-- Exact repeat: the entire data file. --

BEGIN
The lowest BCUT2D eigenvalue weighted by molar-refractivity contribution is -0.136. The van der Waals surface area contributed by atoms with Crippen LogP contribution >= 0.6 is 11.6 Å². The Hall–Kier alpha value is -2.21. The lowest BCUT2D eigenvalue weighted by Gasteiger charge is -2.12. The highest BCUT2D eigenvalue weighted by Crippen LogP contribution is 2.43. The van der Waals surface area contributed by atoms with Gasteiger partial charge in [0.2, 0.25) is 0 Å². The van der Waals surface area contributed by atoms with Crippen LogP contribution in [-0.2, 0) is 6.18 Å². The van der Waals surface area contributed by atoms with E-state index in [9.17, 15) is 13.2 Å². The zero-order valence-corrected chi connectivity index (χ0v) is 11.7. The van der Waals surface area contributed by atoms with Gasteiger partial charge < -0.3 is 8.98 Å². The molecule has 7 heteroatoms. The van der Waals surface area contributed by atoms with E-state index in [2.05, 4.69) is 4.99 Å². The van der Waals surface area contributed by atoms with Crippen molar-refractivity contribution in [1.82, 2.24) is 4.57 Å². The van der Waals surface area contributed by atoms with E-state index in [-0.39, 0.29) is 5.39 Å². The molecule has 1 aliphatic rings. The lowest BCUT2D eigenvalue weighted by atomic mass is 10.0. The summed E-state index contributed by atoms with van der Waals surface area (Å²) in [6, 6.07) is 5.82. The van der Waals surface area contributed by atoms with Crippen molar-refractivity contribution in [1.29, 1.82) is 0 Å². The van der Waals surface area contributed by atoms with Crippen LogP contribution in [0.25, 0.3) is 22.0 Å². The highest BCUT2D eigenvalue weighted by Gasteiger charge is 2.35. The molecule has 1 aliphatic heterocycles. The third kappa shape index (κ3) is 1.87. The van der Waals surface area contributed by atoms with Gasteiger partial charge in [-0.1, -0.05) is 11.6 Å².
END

The lowest BCUT2D eigenvalue weighted by molar-refractivity contribution is -0.136. The van der Waals surface area contributed by atoms with Crippen LogP contribution >= 0.6 is 11.6 Å². The Hall–Kier alpha value is -2.21. The lowest BCUT2D eigenvalue weighted by Gasteiger charge is -2.12. The highest BCUT2D eigenvalue weighted by Crippen LogP contribution is 2.43. The van der Waals surface area contributed by atoms with Gasteiger partial charge in [0.2, 0.25) is 0 Å². The van der Waals surface area contributed by atoms with Crippen LogP contribution in [-0.2, 0) is 6.18 Å². The van der Waals surface area contributed by atoms with E-state index in [9.17, 15) is 13.2 Å². The zero-order valence-corrected chi connectivity index (χ0v) is 11.7. The van der Waals surface area contributed by atoms with Gasteiger partial charge < -0.3 is 8.98 Å². The molecule has 7 heteroatoms. The van der Waals surface area contributed by atoms with E-state index in [2.05, 4.69) is 4.99 Å². The van der Waals surface area contributed by atoms with Crippen molar-refractivity contribution in [1.82, 2.24) is 4.57 Å². The van der Waals surface area contributed by atoms with E-state index in [-0.39, 0.29) is 5.39 Å². The molecule has 1 aliphatic rings. The lowest BCUT2D eigenvalue weighted by atomic mass is 10.0. The summed E-state index contributed by atoms with van der Waals surface area (Å²) in [6, 6.07) is 5.82. The van der Waals surface area contributed by atoms with Crippen molar-refractivity contribution in [1.29, 1.82) is 0 Å². The van der Waals surface area contributed by atoms with Crippen LogP contribution in [0.25, 0.3) is 22.0 Å². The highest BCUT2D eigenvalue weighted by Gasteiger charge is 2.35. The molecule has 1 aliphatic heterocycles. The third kappa shape index (κ3) is 1.87. The van der Waals surface area contributed by atoms with Gasteiger partial charge in [-0.1, -0.05) is 11.6 Å².